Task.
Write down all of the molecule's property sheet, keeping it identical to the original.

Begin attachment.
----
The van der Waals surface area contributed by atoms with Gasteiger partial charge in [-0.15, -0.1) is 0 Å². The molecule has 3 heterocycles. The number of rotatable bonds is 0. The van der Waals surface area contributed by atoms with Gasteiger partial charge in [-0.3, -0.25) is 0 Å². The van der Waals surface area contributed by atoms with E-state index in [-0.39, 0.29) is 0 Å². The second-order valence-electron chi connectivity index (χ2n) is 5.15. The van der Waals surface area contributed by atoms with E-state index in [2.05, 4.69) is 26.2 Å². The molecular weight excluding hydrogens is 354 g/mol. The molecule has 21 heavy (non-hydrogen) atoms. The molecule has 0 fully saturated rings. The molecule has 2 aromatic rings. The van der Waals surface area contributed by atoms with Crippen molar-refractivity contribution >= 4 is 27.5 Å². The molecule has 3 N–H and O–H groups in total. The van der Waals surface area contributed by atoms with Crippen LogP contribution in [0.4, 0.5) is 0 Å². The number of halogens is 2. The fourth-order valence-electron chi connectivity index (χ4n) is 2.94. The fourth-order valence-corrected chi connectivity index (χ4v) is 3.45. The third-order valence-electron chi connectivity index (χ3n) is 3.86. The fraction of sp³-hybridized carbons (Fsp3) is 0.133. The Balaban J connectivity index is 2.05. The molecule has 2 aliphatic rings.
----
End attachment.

The van der Waals surface area contributed by atoms with Gasteiger partial charge in [-0.15, -0.1) is 0 Å². The molecule has 3 heterocycles. The number of rotatable bonds is 0. The van der Waals surface area contributed by atoms with Gasteiger partial charge in [-0.3, -0.25) is 0 Å². The van der Waals surface area contributed by atoms with E-state index in [-0.39, 0.29) is 0 Å². The second-order valence-electron chi connectivity index (χ2n) is 5.15. The van der Waals surface area contributed by atoms with E-state index in [2.05, 4.69) is 26.2 Å². The molecular weight excluding hydrogens is 354 g/mol. The molecule has 21 heavy (non-hydrogen) atoms. The molecule has 0 fully saturated rings. The molecule has 2 aromatic rings. The van der Waals surface area contributed by atoms with Crippen molar-refractivity contribution >= 4 is 27.5 Å². The molecule has 3 N–H and O–H groups in total. The van der Waals surface area contributed by atoms with Crippen LogP contribution in [0.4, 0.5) is 0 Å². The number of halogens is 2. The fourth-order valence-electron chi connectivity index (χ4n) is 2.94. The fourth-order valence-corrected chi connectivity index (χ4v) is 3.45. The third-order valence-electron chi connectivity index (χ3n) is 3.86. The fraction of sp³-hybridized carbons (Fsp3) is 0.133. The Balaban J connectivity index is 2.05. The molecule has 2 aliphatic rings.